Normandy (spelled Normandie in France) consists of two departments – Upper and Lower Normandy (Haut Normandie and Basse Normandie).
The lovely region of Normandy located in the north west of France is characterised by its rolling green landscapes, 360 miles of coast line with dramatic cliffs and sandy beaches, apple orchards which produce the cider which Normandy is famous for, half-timbered houses, the bocages (high hedges), cows resting in verdant fields – it is considered the dairy heart of France, and fishing.
The famous bocages are a defining part of the landscape in Normandy, the hedges that line the lush green and fertile network of fields and orchards in this very agricultural region and which encourage wildlife and birds.
Normandy was British land hundreds of years ago but it is definitely part of France now although nearby Channel Islands just off the coast of Normandy remain a part of the UK and there is a strong Norman influence there.
Normandy is steeped in history and the number of historic villages, buildings and monuments are a big draw for visitors to the region and mean that it is a great place to visit at any time of the year. From the ancient Mont St Michel to the evocative D Day landing beaches, bustling market towns with ancient churches and historic landmark cities such as Caen, Bayeux and Rouen there is a lot to see in Normandy.
The large ports of Normandy have been there for centuries, Rouen, Dieppe, Le Havre and Cherbourg have played important roles in ancient times in terms of trade. These days the remaining ports are more likely to be bringing visitors to the area by boat from the UK. There are also smaller harbours such as at Honfleur and Barfleur which are very picturesque and retain a timeless air of tranquillity and history. Trouvil and Deauville are elegant towns, a legacy from the last emperor of France who created a kind of “Normandy Riviera” there.
It isn’t possible to visit Normandy and be unaware of World War II, D Day and the landing beaches, everywhere you go there are memorials of the Battle of Normandy from St Mère Église to Arromanches, from the Mulberry Harbour to Longue-sur-Mer Battery, from Pegasus Bridge to the American War Cemetery and the beaches – Juno, Omaha, Utah, Sword and Gold. The reminders are numerous, evocative and at times dramatic. The largest military landing to have ever taken place in history was in Normandy on June 6, 1944 and every year on 6th June, towns in Normandy celebrate D Day and visitors from all over the world converge in villages along the coast where important battles took place to remember and to honour the memory of the veterans who return for the memorials and who are becoming fewer and fewer with the passing years.
Normandy is also famous for its produce from Camembert to cider, from Calvados the apple brandy to seafood, this region is a foodie’s delight.
To make the most of your visit plan in advance what you want to see and where you want to go, it will help to ensure that you don’t miss anything as Normandy covers a large area and the public transport system isn’t sufficient to get you around if your time is limited.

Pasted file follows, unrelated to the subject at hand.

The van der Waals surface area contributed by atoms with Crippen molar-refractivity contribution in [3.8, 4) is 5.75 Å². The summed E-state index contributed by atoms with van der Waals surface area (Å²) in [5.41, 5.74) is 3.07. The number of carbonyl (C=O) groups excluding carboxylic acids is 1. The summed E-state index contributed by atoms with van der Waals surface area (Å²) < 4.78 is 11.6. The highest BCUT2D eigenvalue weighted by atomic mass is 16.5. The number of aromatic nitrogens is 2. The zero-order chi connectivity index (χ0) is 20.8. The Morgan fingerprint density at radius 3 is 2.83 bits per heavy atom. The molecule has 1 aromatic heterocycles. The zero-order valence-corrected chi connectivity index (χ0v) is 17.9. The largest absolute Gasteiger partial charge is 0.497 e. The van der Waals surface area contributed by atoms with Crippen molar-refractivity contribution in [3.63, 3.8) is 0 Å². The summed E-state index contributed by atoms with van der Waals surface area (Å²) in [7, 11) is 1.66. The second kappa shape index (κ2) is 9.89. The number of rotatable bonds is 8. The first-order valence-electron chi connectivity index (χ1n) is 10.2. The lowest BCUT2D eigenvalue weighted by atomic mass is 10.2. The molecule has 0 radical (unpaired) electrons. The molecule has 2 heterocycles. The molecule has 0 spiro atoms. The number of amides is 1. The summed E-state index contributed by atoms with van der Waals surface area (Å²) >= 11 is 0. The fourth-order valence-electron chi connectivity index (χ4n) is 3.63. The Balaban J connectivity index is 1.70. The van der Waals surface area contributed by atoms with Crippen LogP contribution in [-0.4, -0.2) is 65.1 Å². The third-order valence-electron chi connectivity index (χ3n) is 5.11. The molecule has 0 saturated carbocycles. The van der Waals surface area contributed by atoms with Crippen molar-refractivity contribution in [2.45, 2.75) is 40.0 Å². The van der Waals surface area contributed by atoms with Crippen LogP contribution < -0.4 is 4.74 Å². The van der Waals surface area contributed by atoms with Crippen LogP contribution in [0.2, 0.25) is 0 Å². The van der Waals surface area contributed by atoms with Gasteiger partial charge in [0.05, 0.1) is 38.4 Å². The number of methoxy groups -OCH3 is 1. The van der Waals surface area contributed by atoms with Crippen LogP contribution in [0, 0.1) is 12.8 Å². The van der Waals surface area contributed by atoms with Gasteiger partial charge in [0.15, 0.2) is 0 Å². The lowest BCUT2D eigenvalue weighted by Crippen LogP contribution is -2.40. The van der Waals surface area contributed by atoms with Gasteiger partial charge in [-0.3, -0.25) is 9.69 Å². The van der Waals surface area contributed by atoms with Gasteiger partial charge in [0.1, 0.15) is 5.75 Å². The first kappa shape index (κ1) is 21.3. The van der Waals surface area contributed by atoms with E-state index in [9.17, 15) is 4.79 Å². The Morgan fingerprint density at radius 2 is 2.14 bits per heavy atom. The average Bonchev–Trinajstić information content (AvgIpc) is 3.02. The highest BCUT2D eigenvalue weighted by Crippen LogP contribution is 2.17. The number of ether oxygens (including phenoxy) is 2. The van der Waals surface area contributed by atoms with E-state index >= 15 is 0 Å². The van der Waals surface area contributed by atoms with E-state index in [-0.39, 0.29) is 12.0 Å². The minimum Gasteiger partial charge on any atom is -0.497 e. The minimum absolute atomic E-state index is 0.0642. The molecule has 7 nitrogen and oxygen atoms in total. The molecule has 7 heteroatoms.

The weather in Normandy is generally temperate, warm sunny summers and rainy, chilly winters but the weather is rarely extreme which adds to the allure of potential all-year round visits.
Getting to Normandy
By train from Paris Gare Saint Lazare to Normandy is quite easy and there are several trains a day to different towns, as an example Paris to Rouen is about 1 hour 30 minutes, to Caen around 1 hour 45 minutes and to Alençon 2 hours 30 minutes.
Direct access by ferry from the UK, to Cherbourg, Caen (Ouistreham), Le Havre or Dieppe (see our feature on Brittany Ferries).
By car the routes to and across Normandy are very good including toll roads which speed you along. Don’t forget to check out our section on driving in France to help you.
By air: The proximity to Paris means that it’s actually easier and quicker (less waiting in queues and clocking in hours ahead) to take the train if you’re going to Normandy from Paris.
Things to do in Normandy
Le Mont-St-Michel – a magnificent ancient monument, the Abbey of Mont-St-Michel is perched precariously on a 264-foot high rocky islet connected to the mainland by a causeway. It is without doubt one of the wonders of the world with its steep winding streets, stairs to the summit, and fabulous views across the bay see our feature on Mont St Michel for more details.
Bayeux Tapestry – the awesome 200 feet long homage to William the Conqueror’s expedition to Britain in 1066 at the Tapestry Museum – see our feature on the Bayeux Tapestry for much more information.
Rouen - don’t miss the vibrant and visually stunning city of Rouen with its medieval centre which Joan of Arc, who was tragically put to death in one of its squares, would still recognise today. Victor Hugo said of Rouen that it was the “city of a hundred spires” and it still is, there are museums and the Gothic Cathedral of Notre Dame and much else to marvel at here.
Monet’s gardens at Giverny – a must for anyone who loves impressionism, beautiful gardens or the paintings of Claude Monet; the house and gardens at Giverny remain just as Monet left them.
Calvados the town famous for its production of the apple brandy also called Calvados.
Honfleur – a beautiful harbour village with narrow winding streets full of wonderful shops
The D Day landing beaches of Normandy and historic battlefields mark the battle of Normandy which has its own legacy in a series of war museums, memorials and cemeteries
The Caen Memorial – a museum dedicated to the D Day Landings and liberation of Normandy